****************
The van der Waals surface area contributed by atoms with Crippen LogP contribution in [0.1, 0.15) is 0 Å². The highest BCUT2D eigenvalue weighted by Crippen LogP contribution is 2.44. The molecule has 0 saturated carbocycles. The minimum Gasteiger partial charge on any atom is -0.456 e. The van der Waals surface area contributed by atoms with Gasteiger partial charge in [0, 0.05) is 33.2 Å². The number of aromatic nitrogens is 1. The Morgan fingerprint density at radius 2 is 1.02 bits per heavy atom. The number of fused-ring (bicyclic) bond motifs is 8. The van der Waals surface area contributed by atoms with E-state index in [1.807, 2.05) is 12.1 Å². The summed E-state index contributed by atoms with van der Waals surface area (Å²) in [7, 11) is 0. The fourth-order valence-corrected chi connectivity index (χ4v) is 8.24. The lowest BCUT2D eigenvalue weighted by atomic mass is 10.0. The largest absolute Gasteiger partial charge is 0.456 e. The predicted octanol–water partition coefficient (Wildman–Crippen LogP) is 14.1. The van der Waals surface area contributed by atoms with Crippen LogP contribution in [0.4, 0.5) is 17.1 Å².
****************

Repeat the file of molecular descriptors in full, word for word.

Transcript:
The van der Waals surface area contributed by atoms with Crippen LogP contribution in [0.1, 0.15) is 0 Å². The highest BCUT2D eigenvalue weighted by Crippen LogP contribution is 2.44. The molecule has 0 saturated carbocycles. The minimum Gasteiger partial charge on any atom is -0.456 e. The van der Waals surface area contributed by atoms with Gasteiger partial charge in [0, 0.05) is 33.2 Å². The number of aromatic nitrogens is 1. The Morgan fingerprint density at radius 2 is 1.02 bits per heavy atom. The number of fused-ring (bicyclic) bond motifs is 8. The van der Waals surface area contributed by atoms with E-state index in [1.807, 2.05) is 12.1 Å². The summed E-state index contributed by atoms with van der Waals surface area (Å²) in [7, 11) is 0. The fourth-order valence-corrected chi connectivity index (χ4v) is 8.24. The lowest BCUT2D eigenvalue weighted by atomic mass is 10.0. The largest absolute Gasteiger partial charge is 0.456 e. The predicted octanol–water partition coefficient (Wildman–Crippen LogP) is 14.1. The van der Waals surface area contributed by atoms with Crippen LogP contribution in [0.4, 0.5) is 17.1 Å².